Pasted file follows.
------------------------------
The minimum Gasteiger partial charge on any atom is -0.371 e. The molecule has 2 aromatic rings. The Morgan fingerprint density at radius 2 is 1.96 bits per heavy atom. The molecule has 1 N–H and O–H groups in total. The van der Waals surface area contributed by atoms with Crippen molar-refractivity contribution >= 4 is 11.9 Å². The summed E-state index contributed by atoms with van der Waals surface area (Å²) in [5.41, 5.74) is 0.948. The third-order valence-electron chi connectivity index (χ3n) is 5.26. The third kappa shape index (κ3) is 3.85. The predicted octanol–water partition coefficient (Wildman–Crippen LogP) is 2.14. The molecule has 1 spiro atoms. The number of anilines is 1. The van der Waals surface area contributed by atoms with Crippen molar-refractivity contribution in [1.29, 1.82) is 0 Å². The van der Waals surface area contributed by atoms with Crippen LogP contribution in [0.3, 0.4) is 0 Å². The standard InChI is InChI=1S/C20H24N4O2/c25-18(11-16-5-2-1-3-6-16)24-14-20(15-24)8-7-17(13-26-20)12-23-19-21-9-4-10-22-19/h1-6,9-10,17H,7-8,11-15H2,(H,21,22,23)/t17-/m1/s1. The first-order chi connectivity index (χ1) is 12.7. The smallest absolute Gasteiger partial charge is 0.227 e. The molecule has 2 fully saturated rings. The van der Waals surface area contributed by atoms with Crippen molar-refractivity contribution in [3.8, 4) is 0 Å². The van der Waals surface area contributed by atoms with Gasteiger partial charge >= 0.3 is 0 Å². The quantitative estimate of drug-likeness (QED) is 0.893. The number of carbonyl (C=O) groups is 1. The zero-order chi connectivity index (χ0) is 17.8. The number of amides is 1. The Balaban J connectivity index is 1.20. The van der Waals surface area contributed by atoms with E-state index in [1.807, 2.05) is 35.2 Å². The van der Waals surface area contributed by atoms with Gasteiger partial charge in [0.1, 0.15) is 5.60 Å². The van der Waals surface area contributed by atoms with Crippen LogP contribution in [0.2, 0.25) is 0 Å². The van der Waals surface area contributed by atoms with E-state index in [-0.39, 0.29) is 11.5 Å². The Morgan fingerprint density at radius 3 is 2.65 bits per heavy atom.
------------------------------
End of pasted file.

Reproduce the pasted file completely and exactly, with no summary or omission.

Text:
The minimum Gasteiger partial charge on any atom is -0.371 e. The molecule has 2 aromatic rings. The Morgan fingerprint density at radius 2 is 1.96 bits per heavy atom. The molecule has 1 N–H and O–H groups in total. The van der Waals surface area contributed by atoms with Crippen molar-refractivity contribution >= 4 is 11.9 Å². The summed E-state index contributed by atoms with van der Waals surface area (Å²) in [5.41, 5.74) is 0.948. The third-order valence-electron chi connectivity index (χ3n) is 5.26. The third kappa shape index (κ3) is 3.85. The predicted octanol–water partition coefficient (Wildman–Crippen LogP) is 2.14. The molecule has 1 spiro atoms. The number of anilines is 1. The van der Waals surface area contributed by atoms with Crippen molar-refractivity contribution in [1.29, 1.82) is 0 Å². The van der Waals surface area contributed by atoms with Crippen LogP contribution in [0.3, 0.4) is 0 Å². The standard InChI is InChI=1S/C20H24N4O2/c25-18(11-16-5-2-1-3-6-16)24-14-20(15-24)8-7-17(13-26-20)12-23-19-21-9-4-10-22-19/h1-6,9-10,17H,7-8,11-15H2,(H,21,22,23)/t17-/m1/s1. The first-order chi connectivity index (χ1) is 12.7. The smallest absolute Gasteiger partial charge is 0.227 e. The molecule has 2 fully saturated rings. The van der Waals surface area contributed by atoms with Crippen molar-refractivity contribution in [3.8, 4) is 0 Å². The van der Waals surface area contributed by atoms with Gasteiger partial charge >= 0.3 is 0 Å². The quantitative estimate of drug-likeness (QED) is 0.893. The number of carbonyl (C=O) groups is 1. The zero-order chi connectivity index (χ0) is 17.8. The number of amides is 1. The Balaban J connectivity index is 1.20. The van der Waals surface area contributed by atoms with E-state index in [1.807, 2.05) is 35.2 Å². The van der Waals surface area contributed by atoms with Gasteiger partial charge in [0.1, 0.15) is 5.60 Å². The van der Waals surface area contributed by atoms with Crippen LogP contribution in [0.2, 0.25) is 0 Å². The van der Waals surface area contributed by atoms with E-state index in [-0.39, 0.29) is 11.5 Å². The Morgan fingerprint density at radius 3 is 2.65 bits per heavy atom.